Don't you mean "almost independently"? (the interaction gets very small in short period of time, but it doesn't fall to zero, right?)
I mean that the influence from the rest of the wavefunction becomes arbitrarily small in finite time.
So you are saying that the answer to my question is "yes"?

Ie, you are agreeing that the influence from the rest of the wavefunction never falls to zero in any finite period of time?
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### Re: What is Many Worlds? What isn't Many Worlds?

Based on SU's earlier posts, I think that's a yes.
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### Re: What is Many Worlds? What isn't Many Worlds?

So you are saying that the answer to my question is "yes"?

Ie, you are agreeing that the influence from the rest of the wavefunction never falls to zero in any finite period of time?

Yes, but it becomes arbitrarily small- which is as good a definition of 'zero' as you'll find in physics. I was just giving you the definition of independent I was using.
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### Re: What is Many Worlds? What isn't Many Worlds?

mfb, how do "most of the observers" observe borne probabilities (the die not rolling 6 every time)? Because, if we have a MW set of universes, the majority do not observe a normal distribution. How do "amplitudes" help? Do we get "more" universes with high amplitudes? Hence others counter argument on the "more real" problem?
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### Re: What is Many Worlds? What isn't Many Worlds?

As long as we're being technical with our definitions, what's an observer?

Sure theres plenty of intuition on this, but theres also plenty of (not necessarily correct) intuition as to what a 'world' is, and I feel as if theres related issues there. Are there a discrete number of observers? A finite number? Is the number 'large', or might it be 1 or even 0?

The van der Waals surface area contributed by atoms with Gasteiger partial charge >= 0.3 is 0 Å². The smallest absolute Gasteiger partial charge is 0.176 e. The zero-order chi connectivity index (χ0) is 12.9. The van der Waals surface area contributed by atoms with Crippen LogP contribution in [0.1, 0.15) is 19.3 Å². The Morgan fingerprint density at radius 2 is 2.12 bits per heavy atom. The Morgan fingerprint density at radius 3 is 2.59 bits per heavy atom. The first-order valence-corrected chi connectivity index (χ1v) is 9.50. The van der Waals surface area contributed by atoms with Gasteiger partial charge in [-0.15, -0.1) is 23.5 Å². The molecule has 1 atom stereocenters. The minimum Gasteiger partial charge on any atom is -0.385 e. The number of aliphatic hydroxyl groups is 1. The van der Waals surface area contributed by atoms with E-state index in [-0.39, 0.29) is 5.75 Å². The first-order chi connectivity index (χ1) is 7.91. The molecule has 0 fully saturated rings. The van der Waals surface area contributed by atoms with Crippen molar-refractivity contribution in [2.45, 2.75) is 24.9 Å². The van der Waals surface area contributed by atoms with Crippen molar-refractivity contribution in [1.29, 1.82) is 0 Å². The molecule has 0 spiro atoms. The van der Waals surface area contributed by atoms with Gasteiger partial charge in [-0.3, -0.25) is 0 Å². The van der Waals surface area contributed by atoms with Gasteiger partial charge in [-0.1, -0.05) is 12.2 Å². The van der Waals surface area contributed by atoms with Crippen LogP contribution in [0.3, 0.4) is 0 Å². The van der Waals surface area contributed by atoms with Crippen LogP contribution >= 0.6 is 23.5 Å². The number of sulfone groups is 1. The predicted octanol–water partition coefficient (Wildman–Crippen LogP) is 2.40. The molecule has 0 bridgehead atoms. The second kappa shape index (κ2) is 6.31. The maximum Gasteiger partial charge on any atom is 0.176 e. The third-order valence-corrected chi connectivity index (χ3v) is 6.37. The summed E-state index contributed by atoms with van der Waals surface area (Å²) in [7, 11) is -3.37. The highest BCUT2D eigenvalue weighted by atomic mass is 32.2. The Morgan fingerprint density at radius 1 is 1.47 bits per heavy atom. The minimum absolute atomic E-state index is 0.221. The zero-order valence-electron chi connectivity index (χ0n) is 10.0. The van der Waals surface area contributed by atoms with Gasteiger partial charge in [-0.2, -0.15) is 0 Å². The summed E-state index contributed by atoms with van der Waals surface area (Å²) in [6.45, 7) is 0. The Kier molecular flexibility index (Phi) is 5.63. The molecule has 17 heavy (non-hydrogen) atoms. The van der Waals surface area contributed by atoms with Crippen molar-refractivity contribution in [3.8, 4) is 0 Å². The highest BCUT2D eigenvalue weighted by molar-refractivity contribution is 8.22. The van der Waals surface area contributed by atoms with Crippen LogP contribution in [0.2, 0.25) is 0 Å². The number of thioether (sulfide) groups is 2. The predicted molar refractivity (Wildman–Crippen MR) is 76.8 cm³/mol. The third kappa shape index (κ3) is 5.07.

The above might be getting rather close to the realm of unanswerable philisophical questions, but if an argument is being made about 'most observers', then that suggests that that's a meaningful thing to think about, and it's not the case theres just one observer ('me') observing everything simultaniously. (I don't claim to have an explanation for what that means, but it doesn't seem like a totally unsalvagable notion.)

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### Re: What is Many Worlds? What isn't Many Worlds?

Technical Ben wrote:mfb, how do "most of the observers" observe borne probabilities (the die not rolling 6 every time)? Because, if we have a MW set of universes, the majority do not observe a normal distribution. How do "amplitudes" help? Do we get "more" universes with high amplitudes? Hence others counter argument on the "more real" problem?

Please specify what exactly you mean, otherwise it gets confusing because there are multiple experiments hanging around in the posts.

>> Do we get "more" universes with high amplitudes?
No, but universes which contribute more to the total measure of the universe.

For further questions about this, I refer to the thread up to this post. Sorry, this repetition of questions and arguments is really pointless, and I won't participate in this any more.
mfb

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### Re: What is Many Worlds? What isn't Many Worlds?

Dopefish wrote:As long as we're being technical with our definitions, what's an observer?

Sure theres plenty of intuition on this, but theres also plenty of (not necessarily correct) intuition as to what a 'world' is, and I feel as if theres related issues there. Are there a discrete number of observers? A finite number? Is the number 'large', or might it be 1 or even 0?

The above might be getting rather close to the realm of unanswerable philisophical questions, but if an argument is being made about 'most observers', then that suggests that that's a meaningful thing to think about, and it's not the case theres just one observer ('me') observing everything simultaniously. (I don't claim to have an explanation for what that means, but it doesn't seem like a totally unsalvagable notion.)

An observer is any system complex enough to trigger decoherence, I think - in other words, something capable of causing a significant world-split.

Yes, there's not just one observer, at least not in a human-meaningful sense. One *can* argue that there's a single "me" spread across the phase space, but most of "me" is too separated to meaningfully interact with the rest of "me", so that's not a very useful definition. In practice, I (along with every other sufficiently complex system) exist in a large number of worlds as independent entities that experience independent realities.